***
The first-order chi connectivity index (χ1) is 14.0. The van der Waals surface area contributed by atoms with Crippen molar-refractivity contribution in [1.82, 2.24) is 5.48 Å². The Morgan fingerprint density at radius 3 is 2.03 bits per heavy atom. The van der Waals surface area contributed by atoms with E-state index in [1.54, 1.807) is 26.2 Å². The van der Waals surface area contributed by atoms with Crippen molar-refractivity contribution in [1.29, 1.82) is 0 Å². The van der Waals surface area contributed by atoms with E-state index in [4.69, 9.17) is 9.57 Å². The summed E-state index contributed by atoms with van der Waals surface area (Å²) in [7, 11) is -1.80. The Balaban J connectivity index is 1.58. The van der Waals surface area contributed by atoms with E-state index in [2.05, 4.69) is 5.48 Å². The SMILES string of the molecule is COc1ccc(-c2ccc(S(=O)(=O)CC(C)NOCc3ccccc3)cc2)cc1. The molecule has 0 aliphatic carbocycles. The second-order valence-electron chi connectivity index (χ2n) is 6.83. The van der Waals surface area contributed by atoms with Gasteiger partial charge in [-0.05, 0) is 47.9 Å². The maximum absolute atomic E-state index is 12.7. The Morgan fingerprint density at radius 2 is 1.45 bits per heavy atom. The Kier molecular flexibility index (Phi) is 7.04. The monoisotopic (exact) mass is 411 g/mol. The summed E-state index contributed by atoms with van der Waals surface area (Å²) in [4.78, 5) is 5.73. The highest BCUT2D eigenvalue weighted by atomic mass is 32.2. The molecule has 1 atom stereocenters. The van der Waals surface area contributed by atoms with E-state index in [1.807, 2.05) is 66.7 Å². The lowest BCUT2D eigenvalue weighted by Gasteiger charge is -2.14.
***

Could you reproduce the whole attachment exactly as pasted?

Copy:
The first-order chi connectivity index (χ1) is 14.0. The van der Waals surface area contributed by atoms with Crippen molar-refractivity contribution in [1.82, 2.24) is 5.48 Å². The Morgan fingerprint density at radius 3 is 2.03 bits per heavy atom. The van der Waals surface area contributed by atoms with E-state index in [1.54, 1.807) is 26.2 Å². The van der Waals surface area contributed by atoms with Crippen molar-refractivity contribution in [1.29, 1.82) is 0 Å². The van der Waals surface area contributed by atoms with E-state index in [4.69, 9.17) is 9.57 Å². The summed E-state index contributed by atoms with van der Waals surface area (Å²) in [7, 11) is -1.80. The Balaban J connectivity index is 1.58. The van der Waals surface area contributed by atoms with E-state index in [2.05, 4.69) is 5.48 Å². The SMILES string of the molecule is COc1ccc(-c2ccc(S(=O)(=O)CC(C)NOCc3ccccc3)cc2)cc1. The molecule has 0 aliphatic carbocycles. The second-order valence-electron chi connectivity index (χ2n) is 6.83. The van der Waals surface area contributed by atoms with Gasteiger partial charge in [-0.05, 0) is 47.9 Å². The maximum absolute atomic E-state index is 12.7. The Morgan fingerprint density at radius 2 is 1.45 bits per heavy atom. The Kier molecular flexibility index (Phi) is 7.04. The monoisotopic (exact) mass is 411 g/mol. The summed E-state index contributed by atoms with van der Waals surface area (Å²) in [4.78, 5) is 5.73. The highest BCUT2D eigenvalue weighted by atomic mass is 32.2. The molecule has 1 atom stereocenters. The van der Waals surface area contributed by atoms with E-state index in [1.807, 2.05) is 66.7 Å². The lowest BCUT2D eigenvalue weighted by Gasteiger charge is -2.14.